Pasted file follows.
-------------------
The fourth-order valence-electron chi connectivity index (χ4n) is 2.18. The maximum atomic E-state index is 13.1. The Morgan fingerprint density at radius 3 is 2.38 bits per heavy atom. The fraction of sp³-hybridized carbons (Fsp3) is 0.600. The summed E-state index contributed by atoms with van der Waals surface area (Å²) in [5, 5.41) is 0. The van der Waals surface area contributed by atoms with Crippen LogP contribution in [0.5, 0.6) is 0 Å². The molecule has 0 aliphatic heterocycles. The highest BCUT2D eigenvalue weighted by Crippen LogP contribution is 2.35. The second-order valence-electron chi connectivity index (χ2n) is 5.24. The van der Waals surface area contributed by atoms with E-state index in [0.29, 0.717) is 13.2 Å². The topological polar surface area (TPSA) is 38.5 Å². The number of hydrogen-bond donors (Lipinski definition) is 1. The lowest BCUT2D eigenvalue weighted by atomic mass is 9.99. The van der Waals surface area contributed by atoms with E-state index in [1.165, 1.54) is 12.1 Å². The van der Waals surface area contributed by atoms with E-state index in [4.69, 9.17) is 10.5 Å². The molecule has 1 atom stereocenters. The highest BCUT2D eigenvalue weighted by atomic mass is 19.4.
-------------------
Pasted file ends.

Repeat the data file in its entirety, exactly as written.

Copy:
The fourth-order valence-electron chi connectivity index (χ4n) is 2.18. The maximum atomic E-state index is 13.1. The Morgan fingerprint density at radius 3 is 2.38 bits per heavy atom. The fraction of sp³-hybridized carbons (Fsp3) is 0.600. The summed E-state index contributed by atoms with van der Waals surface area (Å²) in [5, 5.41) is 0. The van der Waals surface area contributed by atoms with Crippen LogP contribution in [0.5, 0.6) is 0 Å². The molecule has 0 aliphatic heterocycles. The highest BCUT2D eigenvalue weighted by Crippen LogP contribution is 2.35. The second-order valence-electron chi connectivity index (χ2n) is 5.24. The van der Waals surface area contributed by atoms with E-state index in [0.29, 0.717) is 13.2 Å². The topological polar surface area (TPSA) is 38.5 Å². The number of hydrogen-bond donors (Lipinski definition) is 1. The lowest BCUT2D eigenvalue weighted by atomic mass is 9.99. The van der Waals surface area contributed by atoms with E-state index in [1.165, 1.54) is 12.1 Å². The van der Waals surface area contributed by atoms with E-state index in [4.69, 9.17) is 10.5 Å². The molecule has 1 atom stereocenters. The highest BCUT2D eigenvalue weighted by atomic mass is 19.4.